So hopefully this summary has piqued your interest enough that you will now go off and watch these episodes, and delight in the comedy, sniff at the tragedy, and gasp at the partially scary parts (though none are half as scary as “War Stories”). And please do comment: I’d love to improve my writing. See you around soon! Watch more Firefly!!

Examining “The Message”

Ah, another Firefly examination! Yes, I love TV!! But I must say one word of warning before you rush off to enjoy the brilliance of Joss Whedon in “The Message”: IT’S SO DEPRESSING!!!!!!!!!!!!!!!!!!!!!!!!!! *sobs* And so, on that cheerful note, we begin.

The primary question my beautiful teacher asked us relating to “The Message” is: What new elements of character are revealed throughout this episode? Now, I’m pretty terrible with plot summaries, and I wasn’t really going to include a full episodal summary (I don’t care if that wasn’t a word before: it sounds cool and it is now *evil grin*), so I would highly recommend watching this episode before reading further. Of course, I highly recommend watching it anyways, but still.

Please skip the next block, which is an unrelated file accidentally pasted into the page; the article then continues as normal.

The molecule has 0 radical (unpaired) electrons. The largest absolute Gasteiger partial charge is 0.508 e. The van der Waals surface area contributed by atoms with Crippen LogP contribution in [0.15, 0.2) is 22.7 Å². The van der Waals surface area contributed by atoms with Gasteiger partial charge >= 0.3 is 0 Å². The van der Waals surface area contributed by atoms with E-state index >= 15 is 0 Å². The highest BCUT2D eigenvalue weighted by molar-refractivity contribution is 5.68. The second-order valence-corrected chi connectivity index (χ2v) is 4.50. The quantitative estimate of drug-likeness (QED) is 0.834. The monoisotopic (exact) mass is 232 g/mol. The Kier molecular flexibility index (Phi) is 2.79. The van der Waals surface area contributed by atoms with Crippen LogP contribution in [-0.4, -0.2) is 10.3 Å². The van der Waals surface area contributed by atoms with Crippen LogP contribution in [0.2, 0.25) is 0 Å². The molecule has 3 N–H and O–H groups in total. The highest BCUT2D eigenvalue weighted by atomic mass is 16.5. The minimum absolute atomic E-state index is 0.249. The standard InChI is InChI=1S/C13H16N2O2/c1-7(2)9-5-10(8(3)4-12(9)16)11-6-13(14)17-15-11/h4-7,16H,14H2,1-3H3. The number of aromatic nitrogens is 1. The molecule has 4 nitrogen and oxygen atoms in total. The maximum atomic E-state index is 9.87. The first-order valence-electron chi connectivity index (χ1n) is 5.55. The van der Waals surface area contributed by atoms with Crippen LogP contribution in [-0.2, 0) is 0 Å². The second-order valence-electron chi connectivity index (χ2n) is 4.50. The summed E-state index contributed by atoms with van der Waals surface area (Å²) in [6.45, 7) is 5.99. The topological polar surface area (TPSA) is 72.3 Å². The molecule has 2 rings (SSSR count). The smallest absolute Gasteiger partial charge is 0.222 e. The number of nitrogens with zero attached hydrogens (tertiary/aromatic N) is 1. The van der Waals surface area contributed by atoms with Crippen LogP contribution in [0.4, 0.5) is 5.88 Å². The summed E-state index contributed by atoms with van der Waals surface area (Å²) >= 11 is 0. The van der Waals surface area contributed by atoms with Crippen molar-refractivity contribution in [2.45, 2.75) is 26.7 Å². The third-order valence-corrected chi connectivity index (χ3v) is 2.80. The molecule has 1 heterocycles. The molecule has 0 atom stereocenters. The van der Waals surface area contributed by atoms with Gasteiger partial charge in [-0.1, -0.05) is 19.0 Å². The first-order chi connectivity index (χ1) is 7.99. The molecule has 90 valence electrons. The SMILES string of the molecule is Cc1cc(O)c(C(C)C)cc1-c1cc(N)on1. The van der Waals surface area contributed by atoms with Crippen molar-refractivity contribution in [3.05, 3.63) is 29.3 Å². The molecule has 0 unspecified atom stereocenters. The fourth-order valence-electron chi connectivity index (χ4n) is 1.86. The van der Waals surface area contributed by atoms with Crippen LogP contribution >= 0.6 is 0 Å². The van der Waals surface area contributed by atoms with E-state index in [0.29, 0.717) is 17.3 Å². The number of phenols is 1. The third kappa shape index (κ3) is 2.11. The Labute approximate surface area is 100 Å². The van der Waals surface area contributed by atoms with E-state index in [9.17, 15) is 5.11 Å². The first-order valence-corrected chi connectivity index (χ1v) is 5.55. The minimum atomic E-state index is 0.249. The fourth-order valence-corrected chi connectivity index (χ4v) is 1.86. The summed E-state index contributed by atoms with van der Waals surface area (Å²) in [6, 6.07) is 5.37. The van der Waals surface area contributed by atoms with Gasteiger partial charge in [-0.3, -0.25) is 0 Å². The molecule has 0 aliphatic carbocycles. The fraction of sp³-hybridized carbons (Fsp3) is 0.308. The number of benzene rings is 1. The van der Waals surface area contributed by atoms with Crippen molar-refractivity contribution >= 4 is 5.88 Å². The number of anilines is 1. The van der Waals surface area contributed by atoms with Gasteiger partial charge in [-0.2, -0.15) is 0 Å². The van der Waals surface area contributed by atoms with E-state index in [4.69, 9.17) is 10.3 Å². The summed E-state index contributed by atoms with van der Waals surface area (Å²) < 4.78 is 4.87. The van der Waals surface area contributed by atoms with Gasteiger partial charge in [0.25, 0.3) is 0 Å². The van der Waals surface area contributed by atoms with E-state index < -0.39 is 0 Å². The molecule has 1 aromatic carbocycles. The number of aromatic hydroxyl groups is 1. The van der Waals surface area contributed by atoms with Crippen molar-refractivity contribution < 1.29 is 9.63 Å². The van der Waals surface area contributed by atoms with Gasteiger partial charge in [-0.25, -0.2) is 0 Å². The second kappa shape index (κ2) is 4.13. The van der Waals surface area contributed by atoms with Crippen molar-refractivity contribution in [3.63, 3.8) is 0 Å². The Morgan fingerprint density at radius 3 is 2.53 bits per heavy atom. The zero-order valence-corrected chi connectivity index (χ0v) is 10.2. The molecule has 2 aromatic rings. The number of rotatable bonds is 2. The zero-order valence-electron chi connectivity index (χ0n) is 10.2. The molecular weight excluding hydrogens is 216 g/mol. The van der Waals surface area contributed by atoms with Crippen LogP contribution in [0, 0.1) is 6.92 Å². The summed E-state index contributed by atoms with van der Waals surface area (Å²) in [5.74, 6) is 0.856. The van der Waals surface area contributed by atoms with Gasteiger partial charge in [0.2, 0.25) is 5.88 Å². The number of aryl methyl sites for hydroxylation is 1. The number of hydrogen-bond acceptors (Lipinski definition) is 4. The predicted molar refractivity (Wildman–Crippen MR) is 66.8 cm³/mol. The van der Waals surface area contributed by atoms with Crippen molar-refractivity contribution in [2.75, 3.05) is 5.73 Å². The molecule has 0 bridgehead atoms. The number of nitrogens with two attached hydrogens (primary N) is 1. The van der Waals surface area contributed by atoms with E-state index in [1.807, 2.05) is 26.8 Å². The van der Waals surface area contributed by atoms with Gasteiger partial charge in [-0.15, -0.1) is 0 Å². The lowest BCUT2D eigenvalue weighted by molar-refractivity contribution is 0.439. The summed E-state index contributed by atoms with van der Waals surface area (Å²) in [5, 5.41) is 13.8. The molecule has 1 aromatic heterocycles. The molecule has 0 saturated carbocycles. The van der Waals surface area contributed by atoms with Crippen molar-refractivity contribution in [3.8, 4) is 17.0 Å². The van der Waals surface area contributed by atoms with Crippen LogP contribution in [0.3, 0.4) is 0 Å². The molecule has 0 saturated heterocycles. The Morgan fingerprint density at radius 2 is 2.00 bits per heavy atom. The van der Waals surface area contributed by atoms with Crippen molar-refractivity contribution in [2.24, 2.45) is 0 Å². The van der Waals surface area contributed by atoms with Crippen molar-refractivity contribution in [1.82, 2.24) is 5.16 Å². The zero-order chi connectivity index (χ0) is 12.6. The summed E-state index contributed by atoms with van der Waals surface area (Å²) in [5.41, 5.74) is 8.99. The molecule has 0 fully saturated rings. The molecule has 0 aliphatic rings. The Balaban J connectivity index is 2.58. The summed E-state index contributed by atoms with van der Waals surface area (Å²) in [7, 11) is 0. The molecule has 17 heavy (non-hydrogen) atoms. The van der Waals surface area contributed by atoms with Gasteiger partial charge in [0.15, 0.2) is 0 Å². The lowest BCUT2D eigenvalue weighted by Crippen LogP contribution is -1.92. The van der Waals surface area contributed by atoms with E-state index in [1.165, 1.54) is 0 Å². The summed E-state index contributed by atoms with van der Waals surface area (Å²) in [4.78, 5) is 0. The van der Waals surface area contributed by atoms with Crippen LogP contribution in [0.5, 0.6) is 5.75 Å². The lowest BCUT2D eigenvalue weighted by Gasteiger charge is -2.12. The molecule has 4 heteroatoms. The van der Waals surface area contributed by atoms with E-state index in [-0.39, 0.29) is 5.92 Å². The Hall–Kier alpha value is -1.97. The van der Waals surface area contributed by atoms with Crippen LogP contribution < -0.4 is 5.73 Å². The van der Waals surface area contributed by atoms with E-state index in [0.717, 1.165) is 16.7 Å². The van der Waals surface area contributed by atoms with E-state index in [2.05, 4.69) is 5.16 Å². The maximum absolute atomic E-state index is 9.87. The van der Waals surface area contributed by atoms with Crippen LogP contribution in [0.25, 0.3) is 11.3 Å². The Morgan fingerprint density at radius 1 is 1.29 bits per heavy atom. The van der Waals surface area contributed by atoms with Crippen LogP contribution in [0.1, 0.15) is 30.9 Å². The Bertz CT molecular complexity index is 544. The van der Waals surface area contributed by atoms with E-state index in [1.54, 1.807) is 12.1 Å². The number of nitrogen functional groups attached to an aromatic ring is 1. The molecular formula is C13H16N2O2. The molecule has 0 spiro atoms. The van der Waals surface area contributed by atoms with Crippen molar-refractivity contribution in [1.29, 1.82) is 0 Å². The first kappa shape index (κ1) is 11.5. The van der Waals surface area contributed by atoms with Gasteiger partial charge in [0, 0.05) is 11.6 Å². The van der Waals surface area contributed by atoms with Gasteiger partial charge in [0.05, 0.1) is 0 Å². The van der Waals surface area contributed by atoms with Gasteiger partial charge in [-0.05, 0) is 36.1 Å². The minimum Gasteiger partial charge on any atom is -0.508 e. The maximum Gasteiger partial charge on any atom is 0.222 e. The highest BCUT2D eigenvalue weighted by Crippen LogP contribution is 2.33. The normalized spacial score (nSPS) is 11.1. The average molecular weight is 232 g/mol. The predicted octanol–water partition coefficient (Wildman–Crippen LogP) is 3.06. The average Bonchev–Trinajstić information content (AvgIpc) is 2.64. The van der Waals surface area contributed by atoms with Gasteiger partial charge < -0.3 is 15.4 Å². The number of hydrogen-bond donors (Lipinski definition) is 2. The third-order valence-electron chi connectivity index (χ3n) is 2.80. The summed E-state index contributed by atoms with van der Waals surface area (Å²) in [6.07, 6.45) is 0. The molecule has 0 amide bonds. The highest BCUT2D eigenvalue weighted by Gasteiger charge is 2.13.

This episode is really the first episode where we learn anything about Jayne’s past, and also about his emotions. When the crew goes to the post office (and I’m being a bit generous with that term here) to see if there’s any mail for them, Jayne receives a box from his mother. It’s always amusing to find out that tough guys have a mother, isn’t it? 😀 We find out that Jayne is rather uneducated, in that he is a very hesitant reader, but he cares about his siblings when he reads that one of them is sick. He also is very pleased with the garish orange knitted hat his mother enclosed in the box, and he proceeds to wear it throughout the rest of the episode.